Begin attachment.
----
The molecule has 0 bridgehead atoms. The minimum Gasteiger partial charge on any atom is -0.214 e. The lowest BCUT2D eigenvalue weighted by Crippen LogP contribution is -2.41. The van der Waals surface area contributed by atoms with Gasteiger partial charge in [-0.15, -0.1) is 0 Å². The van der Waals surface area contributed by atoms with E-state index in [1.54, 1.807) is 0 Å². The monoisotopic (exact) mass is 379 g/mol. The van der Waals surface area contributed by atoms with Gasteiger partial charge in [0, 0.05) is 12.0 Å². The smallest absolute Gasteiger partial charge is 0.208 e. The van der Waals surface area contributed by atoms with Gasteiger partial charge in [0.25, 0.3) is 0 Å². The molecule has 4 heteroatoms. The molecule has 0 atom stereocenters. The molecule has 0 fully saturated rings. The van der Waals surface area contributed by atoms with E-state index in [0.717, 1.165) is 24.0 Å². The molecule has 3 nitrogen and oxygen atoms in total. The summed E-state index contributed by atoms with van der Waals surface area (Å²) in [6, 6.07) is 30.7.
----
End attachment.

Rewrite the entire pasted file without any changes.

The molecule has 0 bridgehead atoms. The minimum Gasteiger partial charge on any atom is -0.214 e. The lowest BCUT2D eigenvalue weighted by Crippen LogP contribution is -2.41. The van der Waals surface area contributed by atoms with Gasteiger partial charge in [-0.15, -0.1) is 0 Å². The van der Waals surface area contributed by atoms with E-state index in [1.54, 1.807) is 0 Å². The monoisotopic (exact) mass is 379 g/mol. The van der Waals surface area contributed by atoms with Gasteiger partial charge in [0, 0.05) is 12.0 Å². The smallest absolute Gasteiger partial charge is 0.208 e. The van der Waals surface area contributed by atoms with Gasteiger partial charge in [0.25, 0.3) is 0 Å². The molecule has 4 heteroatoms. The molecule has 0 atom stereocenters. The molecule has 0 fully saturated rings. The van der Waals surface area contributed by atoms with E-state index in [0.717, 1.165) is 24.0 Å². The molecule has 3 nitrogen and oxygen atoms in total. The summed E-state index contributed by atoms with van der Waals surface area (Å²) in [6, 6.07) is 30.7.